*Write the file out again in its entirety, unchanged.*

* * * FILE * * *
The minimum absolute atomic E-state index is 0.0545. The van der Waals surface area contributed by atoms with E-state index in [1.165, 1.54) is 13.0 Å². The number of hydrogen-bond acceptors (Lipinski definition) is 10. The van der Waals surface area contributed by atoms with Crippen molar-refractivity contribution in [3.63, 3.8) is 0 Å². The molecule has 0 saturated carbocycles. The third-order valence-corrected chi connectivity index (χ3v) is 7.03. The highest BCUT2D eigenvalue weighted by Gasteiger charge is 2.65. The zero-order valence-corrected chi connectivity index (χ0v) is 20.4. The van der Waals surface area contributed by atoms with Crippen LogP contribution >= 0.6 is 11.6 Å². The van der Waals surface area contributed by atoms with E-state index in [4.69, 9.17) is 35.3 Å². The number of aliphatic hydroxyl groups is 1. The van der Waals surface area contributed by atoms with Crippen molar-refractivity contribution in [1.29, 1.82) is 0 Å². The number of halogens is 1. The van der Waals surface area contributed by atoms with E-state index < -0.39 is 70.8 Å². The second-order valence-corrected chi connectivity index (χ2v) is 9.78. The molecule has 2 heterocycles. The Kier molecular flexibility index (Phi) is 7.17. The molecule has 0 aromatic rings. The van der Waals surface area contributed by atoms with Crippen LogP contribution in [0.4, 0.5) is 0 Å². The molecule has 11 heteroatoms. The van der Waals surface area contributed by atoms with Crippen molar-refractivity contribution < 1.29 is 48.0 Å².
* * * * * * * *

The minimum absolute atomic E-state index is 0.0545. The van der Waals surface area contributed by atoms with E-state index in [1.165, 1.54) is 13.0 Å². The number of hydrogen-bond acceptors (Lipinski definition) is 10. The van der Waals surface area contributed by atoms with Crippen molar-refractivity contribution in [3.63, 3.8) is 0 Å². The molecule has 0 saturated carbocycles. The third-order valence-corrected chi connectivity index (χ3v) is 7.03. The highest BCUT2D eigenvalue weighted by Gasteiger charge is 2.65. The zero-order valence-corrected chi connectivity index (χ0v) is 20.4. The van der Waals surface area contributed by atoms with Crippen LogP contribution >= 0.6 is 11.6 Å². The van der Waals surface area contributed by atoms with E-state index in [4.69, 9.17) is 35.3 Å². The number of aliphatic hydroxyl groups is 1. The van der Waals surface area contributed by atoms with Crippen molar-refractivity contribution in [1.29, 1.82) is 0 Å². The number of halogens is 1. The van der Waals surface area contributed by atoms with E-state index < -0.39 is 70.8 Å². The second-order valence-corrected chi connectivity index (χ2v) is 9.78. The molecule has 2 heterocycles. The Kier molecular flexibility index (Phi) is 7.17. The molecule has 0 aromatic rings. The van der Waals surface area contributed by atoms with Crippen LogP contribution in [0.4, 0.5) is 0 Å². The molecule has 11 heteroatoms. The van der Waals surface area contributed by atoms with Crippen molar-refractivity contribution < 1.29 is 48.0 Å².